Maine's other senator, Angus King, is not a Democrat. He sports a solid "F" grade from Progressive Punch and aside from Sinema and Manchin has the lowest lifetime crucial vote score of any "Democrat," a tad worse than Delaware reactionary Tom Carper and Virginia reactionary Mark Warner. King is a multimillionaire who left the Democratic Party in 1993 to successfully run for governor as an independent. At the time, he said "The Democratic Party as an institution has become too much the party that is looking for something from government." He was re-elected and in 2012 ran for the open Olympia Snowe Senate seat, again as an independent-- and won, announcing that he would caucus with the Democrats.
This morning, the Washington Post ran an OpEd penned by King on the problem of knee-jerk GOP obstructionism and how that relates to the filibuster. He started his career in the Senate as an opponent of the filibuster but was persuaded by senior Democrats that "what goes around, comes around" and that "today’s annoying obstructionism could be tomorrow’s priceless shield against policies we wouldn’t like or, more probably, in defense of policies we do like." He still oppose eliminating it... "But."
He explained that he could be a vote for elimination because McConnell and the GOP grossly abuse the filibuster, which he writes "is sustainable only if the extraordinary power of the 60-vote threshold is used sparingly on major issues or is used in a good-faith effort to leverage concessions rather than to simply obstruct. If, however, the minority hangs together and regularly uses this power to block any and all initiatives of the majority (and their president), supporting the continuation of the rule becomes harder and harder to justify, regardless of the long-term consequences."
I should mention that I believe voting rights are a special case that we must address in light of the nakedly partisan voter-suppression legislation pending in many states. All-out opposition to reasonable voting rights protections cannot be enabled by the filibuster; if forced to choose between a Senate rule and democracy itself, I know where I will come down. As new Georgia Sen. Raphael Warnock (D) noted on the floor recently, “It is a contradiction to say we must protect minority rights in the Senate, while refusing to protect minority rights in the society.”
As we enter this new Congress with a new president and a new Senate majority (barely), the question for me is how Mitch McConnell and his Republican colleagues will play their hand; if they are willing to work to find compromise and consensus on important initiatives (infrastructure, voting rights or immigration reform, for example), the importance of getting rid of the filibuster diminishes. If, on the other hand, they just say no, the necessity-- and likelihood-- of filibuster reform would only increase. That is to say, in large measure the outcome is in their hands.
Over to you, Mitch.
The Business Insider accepted the challenge on McConnell's behalf, noting the McConnell will bring the whole institution down rather than accept majority rule, threatening "a sort of nuclear winter." Will his scorched earth threats work? Alayna Treene, reporting for Axios last night that Republican staffers say McConnell isn't bluffing and that he'll make working in the Senate a living hell for the Democrats.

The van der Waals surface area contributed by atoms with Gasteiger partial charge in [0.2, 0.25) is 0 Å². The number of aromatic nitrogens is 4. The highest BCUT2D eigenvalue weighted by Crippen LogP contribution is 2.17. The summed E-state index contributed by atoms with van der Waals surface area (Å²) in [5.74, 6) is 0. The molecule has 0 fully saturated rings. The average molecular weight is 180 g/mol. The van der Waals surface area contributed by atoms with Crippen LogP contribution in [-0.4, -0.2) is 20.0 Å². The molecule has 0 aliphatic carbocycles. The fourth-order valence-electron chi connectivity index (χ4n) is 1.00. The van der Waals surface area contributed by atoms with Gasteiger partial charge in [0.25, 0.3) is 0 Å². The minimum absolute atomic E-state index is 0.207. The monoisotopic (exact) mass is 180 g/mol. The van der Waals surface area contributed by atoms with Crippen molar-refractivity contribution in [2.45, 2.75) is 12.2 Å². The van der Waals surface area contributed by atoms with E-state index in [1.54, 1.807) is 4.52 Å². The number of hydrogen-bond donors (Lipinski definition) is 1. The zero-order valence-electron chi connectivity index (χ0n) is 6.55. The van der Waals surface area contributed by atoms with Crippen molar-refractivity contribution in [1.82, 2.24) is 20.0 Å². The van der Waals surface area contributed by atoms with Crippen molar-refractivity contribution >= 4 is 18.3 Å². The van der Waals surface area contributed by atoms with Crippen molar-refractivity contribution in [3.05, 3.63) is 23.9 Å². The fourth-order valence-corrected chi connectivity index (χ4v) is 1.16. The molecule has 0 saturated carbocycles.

Conservative Democrats are the impediment for those who want to eliminate or reform the filibuster-- and that doesn't just include Manchin, Sinema, Carper, Feinstein and other senators but a conservative ex-senator, Joe Biden (who was the Manchin of his day). Manchin, it should be noted, is getting pressure from right-wingers in his state to hold the line against voting rights reform. The other 49 Democrats in the Senate-- including Sinema and King-- are co-sponsors of the legislation.
This morning, Axios reported that Biden may be moving towards reform... although I'll believe it when I see it. Mike Allen and Jim VandeHei reported "Biden recently held an undisclosed East Room session with historians that included discussion of how big is too big-- and how fast is too fast-- to jam through once-in-a-lifetime historic changes to America. The historians’ views were very much in sync with his own: It is time to go even bigger and faster than anyone expected. If that means chucking the filibuster and bipartisanship, so be it... People close to Biden tell us he’s feeling bullish on what he can accomplish, and is fully prepared to support the dashing of the Senate’s filibuster rule to allow Democrats to pass voting rights and other trophy legislation for his party. He loves the growing narrative that he’s bolder and bigger-thinking than President Obama."
The White House spin is that Biden isn't afraid of McConnell's caterwauling and his threats. He is insisting on accomplishing legacy-creating programs for rural broadband expansion, which would be transformative for those communities... making the child tax credit that was just passed on a temporary basis, permanent and landmark legislation on climate, guns, and voting rights. All that means filibuster reform or a deal with McConnell to keep the filibuster if he uses it sparingly, in the ways Angus King suggested.